Note: That last ad for The Wizard of Oz is from 1951. The film was still in re-release in some smaller towns and cities even as late as 1951.
August 28, 1951: Jinx Falkenburg’s column tells of Judy’s experiences with MGM and Mr. Mayer’s chicken soup as told to Falkenburg by Judy. Judy also chatted about her weight issues and her upcoming concert tour starting that September. It turned out not to be an actual tour, not until after her comeback at The Palace in New York was completed in 1952.
August 28, 1951: Judy’s upcoming engagement at The Palace Theater was announced in the press on this day, and for days afterward. Judy’s new manager, and future husband, Sid Luft, had the idea on August 13th while walking down Broadway in New York. He had also been thinking of a concert tour that would include Carnegie Hall and the Winter Garden Theater. Judy would, eventually, play both venues during her famous “Concert Years” (that new era of her life and career began with this Palace engagement, after the initial run at the Palladium in England).
The engagement was originally scheduled for four weeks but ultimately extended to nineteen weeks due to its phenomenal success. Judy’s comeback was the greatest in show business history up to that date – and to this day.
August 28, 1954: Judy and Sid’s vacation in Europe (accompanied by, and paid for by, Warner Bros. studio boss Jack Warner), continued to make the gossip columns. Also included here is an interesting little news item in which Judy is alleged to have claimed that the upcoming (and highly anticipated) A Star Is Born “…presents to film fans the world over a concise and complete course in the operation of a large studio.”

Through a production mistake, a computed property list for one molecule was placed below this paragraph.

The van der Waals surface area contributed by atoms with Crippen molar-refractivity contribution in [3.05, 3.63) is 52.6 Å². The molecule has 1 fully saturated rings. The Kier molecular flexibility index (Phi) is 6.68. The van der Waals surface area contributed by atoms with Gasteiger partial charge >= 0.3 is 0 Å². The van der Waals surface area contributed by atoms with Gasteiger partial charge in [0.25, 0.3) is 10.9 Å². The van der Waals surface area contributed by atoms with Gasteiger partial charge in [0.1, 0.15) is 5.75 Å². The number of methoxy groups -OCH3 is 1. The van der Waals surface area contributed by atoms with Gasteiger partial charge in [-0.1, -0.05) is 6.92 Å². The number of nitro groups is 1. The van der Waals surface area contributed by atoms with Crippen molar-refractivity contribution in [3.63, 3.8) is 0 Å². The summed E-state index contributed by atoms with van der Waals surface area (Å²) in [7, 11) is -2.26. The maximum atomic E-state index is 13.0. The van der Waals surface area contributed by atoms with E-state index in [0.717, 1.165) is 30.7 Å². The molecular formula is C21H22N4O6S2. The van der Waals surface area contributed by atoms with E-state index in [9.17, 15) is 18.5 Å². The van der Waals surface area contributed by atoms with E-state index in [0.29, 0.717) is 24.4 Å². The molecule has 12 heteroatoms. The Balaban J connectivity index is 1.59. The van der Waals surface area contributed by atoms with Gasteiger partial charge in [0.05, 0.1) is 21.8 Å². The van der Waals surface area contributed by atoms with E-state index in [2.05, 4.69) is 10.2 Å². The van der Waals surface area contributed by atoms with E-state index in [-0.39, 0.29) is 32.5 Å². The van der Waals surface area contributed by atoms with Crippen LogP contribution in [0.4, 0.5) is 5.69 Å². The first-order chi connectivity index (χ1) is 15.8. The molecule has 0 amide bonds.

August 28, 1955: Judy and husband Sid Luft are seen on the town at the Mocambo in Hollywood. Also, this article about Van Johnson provides a nice, and not entirely false, story about Judy’s 1939 trip to New York:
Weiss almost flipped when Judy said she wanted to go to a nightclub.
“I would have been fired in a minute if I had taken Metro’s prize child star to a nightclub. yet I didn’t want to disappoint her so I asked Entratter’s [Jack Entratter, head of the Sands Hotel in Las Vegas] advice,” Weiss recalls.
Show for Judy
Entratter, then impresario of the Copacabana in New York, said he would put the whole show on at 6 p.m., just for Judy and her own guests. Backstage earlier at a matinee of “Pal Joey,” she had met two young fellows she liked. They were invited.
That night in her hotel room, Judy penned a penny postcard to L.B. Mayer and suggested that he sign the two young fellow – one was the star of the show – Gene Kelly; the other was a dancer and bit player – Van Johnson.
August 28, 1960: Judy’s very first two-act solo concert (which was also the first known, two-act, solo, one-woman concert by a female pop vocalist) took place at the London Palladium.
Judy devised her own program (!) In 1962 she joked “I figured out my program myself on the inside of a pack of matched). She also selected her clothes and even helped design the lighting for the concert.
Judy opened with “I Happen To Like This Town” which was “I Happen To Like New York” with special lyrics added about London. She closed the first act with “You’ll Never Walk Alone” in tribute to Oscar Hammerstein who had passed away five days before the concert. The rest of the concert featured the same songs as her program at Carnegie Hall on April 23, 1961.
Judy received ecstatic reviews.
Isadore Green of “The Record Mirror” said: “At the conclusion of every number there was an outburst of applause of tornado-like dimensions. At the end of an unforgettable performance, the reception was just as unforgettable. It was a standing ovation. People just went crazy with exhilaration. They stood up and clapped and cheered and shouted at the top of their voices.”
Critic Jack Hutton said: “Incredible, to see so many stars wallowing in unashamed admiration for another. Incredible to hear [her] magic set fire to the last chorus of some square old song and watch the audience burst at the seams and applaud bars before the end.”
Columnist Angus Hall called Judy “The High priestess of pop.”
August 28, 1963: Judy, along with several other celebrities (including Charleton Heston, Ertha Kitt, and Marlon Brando see here) took part in the civil rights march on Washington. Judy was an early supporter of the Civil Rights Movement. These photos were taken on August 7, 1963, in Los Angeles during a meeting of celebrities in anticipation of this event.
August 28, 1967: Judy “stands as a symbol.” Columnist Rebecca Morehouse writes that Judy is “the symbol absolute” for “the Age of Anxiety and the Age of Affluence.”